Enase Okonedo is sitting on the terrace in Addis Ababa's sumptuous Sheraton hotel. She is attending the World Economic Forum on Africa - the first to be held in the continent's political headquarters, Ethiopia - and in keeping with the big themes of the week, her thoughts are on African growth, and turn to the role business schools can play.
"When you talk about the transformation of Africa, a lot of people see the growth potential in the region - but these prospects are based on the entire macro landscape and what needs more attention is what is actually going to drive that growth and transformation," she argues. "That is where good managers have to come in. And good managers are not born; they have to be developed."
A powerhouse in the business education arena, the fast-talking former financier is the chairperson of the Association of African Business Schools - a group mandated to strengthen business education on the continent - and dean of Lagos Business School.
As one of the only female deans in Africa, Ms Okonedo spends "a lot of time thinking about how we could encourage women into business education".
Filling Africa's dearth of managers will mean mobilising the continent's women, she says. One of the few world class African institutions outside of South Africa, LBS actually boasts a fairly even gender intake on its full-time MBA - not a claim that can be made by a lot of schools on the continent. However, its executive education courses remain overwhelmingly dominated by males.
"The problem stems from the role of women in a society like Africa," Ms Okonedo argues. "The challenges that women face make it difficult for them to devote themselves full time to their own development, because the expectations that also fall on you as a wife and mother are almost cultural."
Shifting societal preconceptions will go some way to changing that, just as they did in the West, she says. "With generational change, you will find that more men also work within the home, and it's not just left to the woman, and with those shared roles I hope to see an increase in the number of women enrolling in business schools, compared to previously in traditional African societies."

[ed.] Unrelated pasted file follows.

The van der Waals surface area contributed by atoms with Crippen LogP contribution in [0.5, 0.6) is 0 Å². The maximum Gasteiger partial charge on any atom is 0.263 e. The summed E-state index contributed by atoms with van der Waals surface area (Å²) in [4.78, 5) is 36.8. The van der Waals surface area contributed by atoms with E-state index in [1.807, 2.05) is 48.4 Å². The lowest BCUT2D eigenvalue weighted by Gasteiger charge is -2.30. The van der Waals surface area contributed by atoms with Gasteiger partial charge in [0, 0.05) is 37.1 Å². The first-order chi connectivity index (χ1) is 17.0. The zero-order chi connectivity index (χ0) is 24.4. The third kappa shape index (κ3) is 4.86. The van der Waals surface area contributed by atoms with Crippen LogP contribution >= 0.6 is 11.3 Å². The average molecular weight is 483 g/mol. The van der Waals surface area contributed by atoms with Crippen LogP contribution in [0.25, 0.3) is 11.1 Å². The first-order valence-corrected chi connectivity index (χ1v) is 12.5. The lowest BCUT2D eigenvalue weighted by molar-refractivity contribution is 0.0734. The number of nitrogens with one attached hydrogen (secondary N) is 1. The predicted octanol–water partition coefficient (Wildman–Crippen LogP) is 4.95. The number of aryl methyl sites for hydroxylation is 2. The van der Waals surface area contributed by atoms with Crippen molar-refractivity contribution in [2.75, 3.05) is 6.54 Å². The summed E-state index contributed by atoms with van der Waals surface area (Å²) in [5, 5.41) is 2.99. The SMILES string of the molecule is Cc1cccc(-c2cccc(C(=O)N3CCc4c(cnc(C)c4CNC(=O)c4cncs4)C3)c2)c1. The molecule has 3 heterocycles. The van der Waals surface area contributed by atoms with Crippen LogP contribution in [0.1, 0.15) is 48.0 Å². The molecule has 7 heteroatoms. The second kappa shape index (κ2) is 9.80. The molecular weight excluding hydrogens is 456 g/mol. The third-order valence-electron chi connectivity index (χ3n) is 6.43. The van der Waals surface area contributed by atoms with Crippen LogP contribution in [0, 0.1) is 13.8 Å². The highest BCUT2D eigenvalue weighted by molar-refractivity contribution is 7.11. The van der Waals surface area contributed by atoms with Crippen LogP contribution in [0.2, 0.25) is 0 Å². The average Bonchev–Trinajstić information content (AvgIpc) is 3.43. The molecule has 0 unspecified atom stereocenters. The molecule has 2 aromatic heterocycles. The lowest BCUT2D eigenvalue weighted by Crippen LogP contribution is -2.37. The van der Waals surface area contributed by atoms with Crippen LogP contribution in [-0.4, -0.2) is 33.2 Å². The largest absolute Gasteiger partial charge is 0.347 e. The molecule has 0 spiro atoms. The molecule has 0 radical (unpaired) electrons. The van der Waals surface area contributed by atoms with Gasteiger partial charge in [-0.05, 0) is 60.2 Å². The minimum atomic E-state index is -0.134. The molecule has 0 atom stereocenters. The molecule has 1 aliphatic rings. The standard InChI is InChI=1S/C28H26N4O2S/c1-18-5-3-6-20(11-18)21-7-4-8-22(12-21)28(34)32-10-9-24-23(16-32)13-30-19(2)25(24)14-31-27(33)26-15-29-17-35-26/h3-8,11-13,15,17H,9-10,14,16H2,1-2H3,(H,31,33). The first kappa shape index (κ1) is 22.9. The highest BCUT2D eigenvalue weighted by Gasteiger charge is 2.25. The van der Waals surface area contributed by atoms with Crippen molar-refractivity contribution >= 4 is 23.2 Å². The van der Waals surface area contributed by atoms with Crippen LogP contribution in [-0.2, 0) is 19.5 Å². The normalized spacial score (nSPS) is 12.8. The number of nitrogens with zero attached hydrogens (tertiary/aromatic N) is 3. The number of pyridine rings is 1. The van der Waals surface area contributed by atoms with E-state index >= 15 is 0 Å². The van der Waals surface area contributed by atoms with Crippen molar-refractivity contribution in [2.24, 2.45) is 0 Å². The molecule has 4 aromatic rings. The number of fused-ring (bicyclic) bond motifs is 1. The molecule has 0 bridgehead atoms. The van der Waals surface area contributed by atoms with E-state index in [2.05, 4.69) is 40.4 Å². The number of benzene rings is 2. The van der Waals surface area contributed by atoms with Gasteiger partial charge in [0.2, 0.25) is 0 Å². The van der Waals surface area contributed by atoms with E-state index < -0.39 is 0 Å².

But in the meantime, the answer lies in creating awareness. "We need a lot of advocacy on what business education can do for women, and how that can increase their prospects for upward mobility, so that they can be better positioned to take on the managerial roles which are still dominated by men." At LBS, Ms Okonedo rallies female enrolment through university visits as well as via Nigeria's compulsory national youth service corps.
If mobilising the female managerial workforce will provide one avenue for Africa's development, educating leaders for the public sector must be another focus. Business schools need to do more on this front. "Most schools are working to provide the managers the private sector needs. These are operating in a space that is largely determined by the public sector, and yet we are not addressing the issues of leadership and governance, which are so critical in the public sector - especially in Africa," she argues.
"Looking at the bane of African governance, its root is in problems of poor leadership as well as other issues relating to integrity and ethics. So business schools have a great role to play in trying to create offerings that are specific to the public sector - because it's a way that we can begin to influence the sphere that private organisations play in."
This means more than ingraining 'integrity' and 'ethics' into existing courses - standards which are already prerequisites at reputable schools. Developing public sector-specific programmes will require research and time, but nearer-term options include short-focus seminars on specific issues related to governance. LBS launched a public sector initiative two years ago, starting a Centre for Infrastructure Policy, Regulation and Advancement. Short-focus courses aim to gather stakeholders and use that research to influence Nigerian policy.